I do not believe there is any need to fear AI replacing human creative talent in the immediate future. AI simply does not have the training, capabilities or emotional intelligence to operate without human interaction at this point, and especially for something as subjectively driven as visual design. What AI does have is the promise to boost productivity and increase the outputs co-generated by humans and machines.

An Adobe study points to the need to do more with less

Brands have an increasing amount of data about their customers, and customers increasingly expect personalized interactions with brands. Those interactions are segmented, tested and iterated upon by marketers. Naturally, this requires a lot of content, which takes a lot of time to produce. A recent Adobe study showed that 88% of brands reported that content demand had at least doubled over the last year, and that two-thirds of brands expect it to grow 5x over the next two years.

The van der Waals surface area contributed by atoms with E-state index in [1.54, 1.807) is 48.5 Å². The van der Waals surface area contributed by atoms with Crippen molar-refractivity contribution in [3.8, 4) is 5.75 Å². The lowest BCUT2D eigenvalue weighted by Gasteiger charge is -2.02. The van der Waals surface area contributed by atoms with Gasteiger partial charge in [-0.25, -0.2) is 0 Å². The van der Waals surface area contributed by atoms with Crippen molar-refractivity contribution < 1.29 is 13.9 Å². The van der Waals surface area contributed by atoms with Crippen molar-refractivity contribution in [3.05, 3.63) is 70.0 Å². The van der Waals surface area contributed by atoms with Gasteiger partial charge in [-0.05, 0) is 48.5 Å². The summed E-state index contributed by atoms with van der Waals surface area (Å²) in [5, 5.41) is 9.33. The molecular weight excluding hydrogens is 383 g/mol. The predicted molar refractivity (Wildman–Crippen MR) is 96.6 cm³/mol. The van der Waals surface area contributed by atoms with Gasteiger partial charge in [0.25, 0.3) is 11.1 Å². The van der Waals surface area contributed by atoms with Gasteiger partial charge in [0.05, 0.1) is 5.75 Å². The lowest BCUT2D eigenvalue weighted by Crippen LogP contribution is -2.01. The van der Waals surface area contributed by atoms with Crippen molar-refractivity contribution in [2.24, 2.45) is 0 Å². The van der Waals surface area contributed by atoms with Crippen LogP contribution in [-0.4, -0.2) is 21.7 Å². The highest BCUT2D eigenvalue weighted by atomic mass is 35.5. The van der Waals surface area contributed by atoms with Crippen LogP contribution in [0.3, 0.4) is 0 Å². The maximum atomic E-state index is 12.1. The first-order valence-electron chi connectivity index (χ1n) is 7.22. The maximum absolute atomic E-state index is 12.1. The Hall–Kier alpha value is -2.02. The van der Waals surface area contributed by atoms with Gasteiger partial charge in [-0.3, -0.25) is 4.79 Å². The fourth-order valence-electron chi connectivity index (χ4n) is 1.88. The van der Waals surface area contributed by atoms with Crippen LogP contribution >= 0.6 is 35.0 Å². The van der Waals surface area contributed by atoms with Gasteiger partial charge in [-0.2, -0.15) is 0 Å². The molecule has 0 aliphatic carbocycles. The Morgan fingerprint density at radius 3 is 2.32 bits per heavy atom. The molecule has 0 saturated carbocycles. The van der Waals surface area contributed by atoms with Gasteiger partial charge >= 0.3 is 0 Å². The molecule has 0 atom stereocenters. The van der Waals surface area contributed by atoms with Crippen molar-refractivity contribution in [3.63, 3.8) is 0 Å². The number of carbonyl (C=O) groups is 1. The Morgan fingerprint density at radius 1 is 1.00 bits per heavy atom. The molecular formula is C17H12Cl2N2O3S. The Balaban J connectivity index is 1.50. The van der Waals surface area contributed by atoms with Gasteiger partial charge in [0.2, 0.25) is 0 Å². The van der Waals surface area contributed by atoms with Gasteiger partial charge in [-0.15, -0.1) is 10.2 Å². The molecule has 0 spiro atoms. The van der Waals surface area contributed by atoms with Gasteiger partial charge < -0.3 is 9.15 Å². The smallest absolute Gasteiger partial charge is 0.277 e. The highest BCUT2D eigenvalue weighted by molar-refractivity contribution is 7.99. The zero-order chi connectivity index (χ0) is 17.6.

With this reality as the backdrop, Adobe is looking to Firefly to help creative professionals work more efficiently within their existing workflows. This should allow them to produce content faster, while eliminating more tedious repetitive tasks so that creatives can focus on higher-value, more satisfying work.

The beta version of Firefly is not-for-commercial-use, web-only and supported on Chrome, Safari and Bing. It is currently not available on tablets or mobile, although those devices will eventually be supported. Firefly in general availability (GA) will first be integrated into Adobe Experience Manager, Express, Photoshop and Illustrator. Eventually, Firefly will be integrated across all Adobe products into customers’ content creation workflows. A definitive timeline for GA has not yet been announced.